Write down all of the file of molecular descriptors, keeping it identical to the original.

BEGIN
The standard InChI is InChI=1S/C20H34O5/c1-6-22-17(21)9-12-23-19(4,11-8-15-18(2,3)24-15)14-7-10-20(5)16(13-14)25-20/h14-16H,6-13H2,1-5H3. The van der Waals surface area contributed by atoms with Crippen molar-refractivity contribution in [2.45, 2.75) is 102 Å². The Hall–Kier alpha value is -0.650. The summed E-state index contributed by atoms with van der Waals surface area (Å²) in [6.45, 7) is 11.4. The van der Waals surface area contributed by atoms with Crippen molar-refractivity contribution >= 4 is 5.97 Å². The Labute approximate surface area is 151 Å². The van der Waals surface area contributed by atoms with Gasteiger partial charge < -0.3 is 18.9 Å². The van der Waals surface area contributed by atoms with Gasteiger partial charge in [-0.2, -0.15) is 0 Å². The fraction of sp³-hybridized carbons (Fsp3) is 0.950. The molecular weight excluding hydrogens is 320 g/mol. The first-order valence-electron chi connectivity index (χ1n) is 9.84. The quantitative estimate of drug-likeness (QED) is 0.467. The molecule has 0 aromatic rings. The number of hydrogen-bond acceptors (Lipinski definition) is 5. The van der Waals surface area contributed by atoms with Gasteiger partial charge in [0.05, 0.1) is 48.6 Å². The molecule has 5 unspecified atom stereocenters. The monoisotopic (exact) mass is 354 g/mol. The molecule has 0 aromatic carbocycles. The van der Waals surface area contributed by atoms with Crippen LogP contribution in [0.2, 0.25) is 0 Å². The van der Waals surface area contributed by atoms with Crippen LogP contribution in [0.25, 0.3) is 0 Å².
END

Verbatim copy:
The standard InChI is InChI=1S/C20H34O5/c1-6-22-17(21)9-12-23-19(4,11-8-15-18(2,3)24-15)14-7-10-20(5)16(13-14)25-20/h14-16H,6-13H2,1-5H3. The van der Waals surface area contributed by atoms with Crippen molar-refractivity contribution in [2.45, 2.75) is 102 Å². The Hall–Kier alpha value is -0.650. The summed E-state index contributed by atoms with van der Waals surface area (Å²) in [6.45, 7) is 11.4. The van der Waals surface area contributed by atoms with Crippen molar-refractivity contribution >= 4 is 5.97 Å². The Labute approximate surface area is 151 Å². The van der Waals surface area contributed by atoms with Gasteiger partial charge < -0.3 is 18.9 Å². The van der Waals surface area contributed by atoms with Gasteiger partial charge in [-0.2, -0.15) is 0 Å². The fraction of sp³-hybridized carbons (Fsp3) is 0.950. The molecular weight excluding hydrogens is 320 g/mol. The first-order valence-electron chi connectivity index (χ1n) is 9.84. The quantitative estimate of drug-likeness (QED) is 0.467. The molecule has 0 aromatic rings. The number of hydrogen-bond acceptors (Lipinski definition) is 5. The van der Waals surface area contributed by atoms with Gasteiger partial charge in [0.05, 0.1) is 48.6 Å². The molecule has 5 unspecified atom stereocenters. The monoisotopic (exact) mass is 354 g/mol. The molecule has 0 aromatic carbocycles. The van der Waals surface area contributed by atoms with Crippen LogP contribution in [0.2, 0.25) is 0 Å². The van der Waals surface area contributed by atoms with Crippen LogP contribution in [0.25, 0.3) is 0 Å².